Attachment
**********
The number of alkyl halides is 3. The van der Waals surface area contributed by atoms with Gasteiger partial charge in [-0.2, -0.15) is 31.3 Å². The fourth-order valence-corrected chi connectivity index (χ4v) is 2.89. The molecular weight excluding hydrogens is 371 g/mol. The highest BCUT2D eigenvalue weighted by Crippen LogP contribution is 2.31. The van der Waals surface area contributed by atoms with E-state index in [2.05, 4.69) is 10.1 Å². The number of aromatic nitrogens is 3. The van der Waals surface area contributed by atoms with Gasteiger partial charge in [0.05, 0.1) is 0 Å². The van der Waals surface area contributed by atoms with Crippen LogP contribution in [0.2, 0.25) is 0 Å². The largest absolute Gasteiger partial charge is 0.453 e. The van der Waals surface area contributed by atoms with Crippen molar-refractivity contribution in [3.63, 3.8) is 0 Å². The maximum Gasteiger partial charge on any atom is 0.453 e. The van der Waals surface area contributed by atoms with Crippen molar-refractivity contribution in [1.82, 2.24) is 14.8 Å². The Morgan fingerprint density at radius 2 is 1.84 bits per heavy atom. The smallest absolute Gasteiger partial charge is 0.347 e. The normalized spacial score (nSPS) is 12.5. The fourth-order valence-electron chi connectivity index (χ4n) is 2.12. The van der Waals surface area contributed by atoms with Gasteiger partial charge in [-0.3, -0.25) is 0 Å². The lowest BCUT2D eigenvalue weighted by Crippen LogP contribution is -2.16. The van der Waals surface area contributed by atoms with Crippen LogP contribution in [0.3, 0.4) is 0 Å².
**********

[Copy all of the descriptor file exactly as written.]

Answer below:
The number of alkyl halides is 3. The van der Waals surface area contributed by atoms with Gasteiger partial charge in [-0.2, -0.15) is 31.3 Å². The fourth-order valence-corrected chi connectivity index (χ4v) is 2.89. The molecular weight excluding hydrogens is 371 g/mol. The highest BCUT2D eigenvalue weighted by Crippen LogP contribution is 2.31. The van der Waals surface area contributed by atoms with E-state index in [2.05, 4.69) is 10.1 Å². The number of aromatic nitrogens is 3. The van der Waals surface area contributed by atoms with Gasteiger partial charge in [0.05, 0.1) is 0 Å². The van der Waals surface area contributed by atoms with Crippen LogP contribution in [0.2, 0.25) is 0 Å². The largest absolute Gasteiger partial charge is 0.453 e. The van der Waals surface area contributed by atoms with Crippen molar-refractivity contribution in [3.63, 3.8) is 0 Å². The maximum Gasteiger partial charge on any atom is 0.453 e. The van der Waals surface area contributed by atoms with Crippen molar-refractivity contribution in [1.82, 2.24) is 14.8 Å². The Morgan fingerprint density at radius 2 is 1.84 bits per heavy atom. The smallest absolute Gasteiger partial charge is 0.347 e. The normalized spacial score (nSPS) is 12.5. The fourth-order valence-electron chi connectivity index (χ4n) is 2.12. The van der Waals surface area contributed by atoms with Gasteiger partial charge in [-0.3, -0.25) is 0 Å². The lowest BCUT2D eigenvalue weighted by Crippen LogP contribution is -2.16. The van der Waals surface area contributed by atoms with Crippen LogP contribution in [0.3, 0.4) is 0 Å².